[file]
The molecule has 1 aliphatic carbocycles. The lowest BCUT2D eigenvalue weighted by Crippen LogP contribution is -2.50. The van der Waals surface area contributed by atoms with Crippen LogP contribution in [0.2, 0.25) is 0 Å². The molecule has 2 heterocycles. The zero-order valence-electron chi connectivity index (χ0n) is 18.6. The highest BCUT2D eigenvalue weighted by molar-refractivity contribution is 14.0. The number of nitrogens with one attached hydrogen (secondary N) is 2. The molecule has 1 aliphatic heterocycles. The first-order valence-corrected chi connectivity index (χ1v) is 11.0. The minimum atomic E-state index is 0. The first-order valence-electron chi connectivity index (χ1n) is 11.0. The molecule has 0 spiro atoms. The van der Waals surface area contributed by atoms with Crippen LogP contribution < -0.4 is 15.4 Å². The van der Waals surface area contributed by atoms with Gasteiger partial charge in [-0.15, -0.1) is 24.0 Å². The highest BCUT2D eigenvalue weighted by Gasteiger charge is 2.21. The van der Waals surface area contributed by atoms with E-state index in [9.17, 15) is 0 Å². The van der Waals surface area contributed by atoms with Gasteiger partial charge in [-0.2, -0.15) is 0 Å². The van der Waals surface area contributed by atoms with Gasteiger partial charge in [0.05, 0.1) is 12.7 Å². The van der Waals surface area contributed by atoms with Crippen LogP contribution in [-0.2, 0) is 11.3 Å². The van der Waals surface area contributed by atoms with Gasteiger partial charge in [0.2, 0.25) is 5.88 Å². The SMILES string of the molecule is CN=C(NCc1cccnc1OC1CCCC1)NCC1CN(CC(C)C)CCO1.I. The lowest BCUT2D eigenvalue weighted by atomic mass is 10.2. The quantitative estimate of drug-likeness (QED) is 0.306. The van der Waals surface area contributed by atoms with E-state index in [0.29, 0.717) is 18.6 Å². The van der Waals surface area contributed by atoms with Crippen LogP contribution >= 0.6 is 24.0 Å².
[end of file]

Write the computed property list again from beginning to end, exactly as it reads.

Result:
The molecule has 1 aliphatic carbocycles. The lowest BCUT2D eigenvalue weighted by Crippen LogP contribution is -2.50. The van der Waals surface area contributed by atoms with Crippen LogP contribution in [0.2, 0.25) is 0 Å². The molecule has 2 heterocycles. The zero-order valence-electron chi connectivity index (χ0n) is 18.6. The highest BCUT2D eigenvalue weighted by molar-refractivity contribution is 14.0. The number of nitrogens with one attached hydrogen (secondary N) is 2. The molecule has 1 aliphatic heterocycles. The first-order valence-corrected chi connectivity index (χ1v) is 11.0. The minimum atomic E-state index is 0. The first-order valence-electron chi connectivity index (χ1n) is 11.0. The molecule has 0 spiro atoms. The van der Waals surface area contributed by atoms with Crippen LogP contribution < -0.4 is 15.4 Å². The van der Waals surface area contributed by atoms with Gasteiger partial charge in [-0.15, -0.1) is 24.0 Å². The highest BCUT2D eigenvalue weighted by Gasteiger charge is 2.21. The van der Waals surface area contributed by atoms with E-state index in [9.17, 15) is 0 Å². The van der Waals surface area contributed by atoms with Gasteiger partial charge in [-0.2, -0.15) is 0 Å². The van der Waals surface area contributed by atoms with Gasteiger partial charge in [0.05, 0.1) is 12.7 Å². The van der Waals surface area contributed by atoms with Crippen LogP contribution in [-0.2, 0) is 11.3 Å². The van der Waals surface area contributed by atoms with Gasteiger partial charge in [0.2, 0.25) is 5.88 Å². The SMILES string of the molecule is CN=C(NCc1cccnc1OC1CCCC1)NCC1CN(CC(C)C)CCO1.I. The lowest BCUT2D eigenvalue weighted by atomic mass is 10.2. The quantitative estimate of drug-likeness (QED) is 0.306. The van der Waals surface area contributed by atoms with E-state index in [0.29, 0.717) is 18.6 Å². The van der Waals surface area contributed by atoms with Crippen LogP contribution >= 0.6 is 24.0 Å².